School discipline has traditionally responded to specific student misbehavior by implementing punishment-based strategies that may include reprimands, loss of privileges, and office referrals. This approach, especially when applied inconsistently and without other positive strategies, is proven to be ineffective. With PBIS, consequences will still occur, but are not the focus; teaching expected behavior and rewarding those behaviors consistently is the focus. PBIS looks to establish a climate in which safe and appropriate behavior is the norm. 

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Elementary Reading: FUNdations and Reading Units of Study

10 Elementary Reading

After an extensive review process including feedback and input from staff, students, and community members, Ames CSD purchased the research-based Reading Units of Study for all EK-5th grade classrooms. Reading Units of Study utilizes a reading workshop model where students spend significant time reading books of their choice and writing about those books. Students also learn with teachers in one on one conferences as well as in small group instructional teams. Finally, collaborative and sharing opportunities are built into the reading workshop.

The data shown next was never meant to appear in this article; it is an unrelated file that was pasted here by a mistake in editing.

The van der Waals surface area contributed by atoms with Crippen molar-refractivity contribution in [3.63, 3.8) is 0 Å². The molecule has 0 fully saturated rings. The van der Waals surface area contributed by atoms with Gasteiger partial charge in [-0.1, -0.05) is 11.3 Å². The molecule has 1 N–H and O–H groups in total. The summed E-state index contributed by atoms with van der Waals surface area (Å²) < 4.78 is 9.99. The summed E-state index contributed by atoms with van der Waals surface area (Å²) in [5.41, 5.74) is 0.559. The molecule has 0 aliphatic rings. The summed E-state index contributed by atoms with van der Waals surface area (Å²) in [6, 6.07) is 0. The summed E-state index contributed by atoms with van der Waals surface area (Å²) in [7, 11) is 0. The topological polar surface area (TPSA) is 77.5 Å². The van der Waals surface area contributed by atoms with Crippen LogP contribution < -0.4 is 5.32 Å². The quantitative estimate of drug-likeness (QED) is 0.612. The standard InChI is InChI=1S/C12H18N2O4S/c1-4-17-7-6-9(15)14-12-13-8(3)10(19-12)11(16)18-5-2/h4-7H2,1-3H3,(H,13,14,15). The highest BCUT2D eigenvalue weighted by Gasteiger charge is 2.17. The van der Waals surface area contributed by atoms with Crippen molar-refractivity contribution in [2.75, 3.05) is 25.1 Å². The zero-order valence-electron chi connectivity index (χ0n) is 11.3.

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Official Online Apparel Store

Online Apparel Store

We are excited to announce the launch of the official Ames Community School District online apparel store. Starting today, you can order Little Cyclone apparel representing every school building across the District. The store has a wide variety of options to choose from with the convenience of ordering online and having the items delivered directly to your door. Many of the items on the store have the ability to customize the logo you prefer.

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Multicultural Books

Multicultural Books

This year, Heartland Area Education Agency (AEA) offered three separate Title III mini-grants and the Ames Community School District is proud to have received all three of them. Totaling $15,000, these grants have allowed the District to purchase books in a variety of languages to help support students who are English Language Learners.

One of the mini-grants from Heartland is specific to family and community engagement and aligns with one of our main goals this year that came out of conversations with staff and families who participated in our Lau Plan review last September. The group identified making the school environment more welcoming for students and their families as an area of need. One of the specific aspects of the goal was to have more diverse books in the native languages of English Learners in schools and classroom libraries.

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Safety Patrol at Edwards Elementary

Safety Patrol at Edwards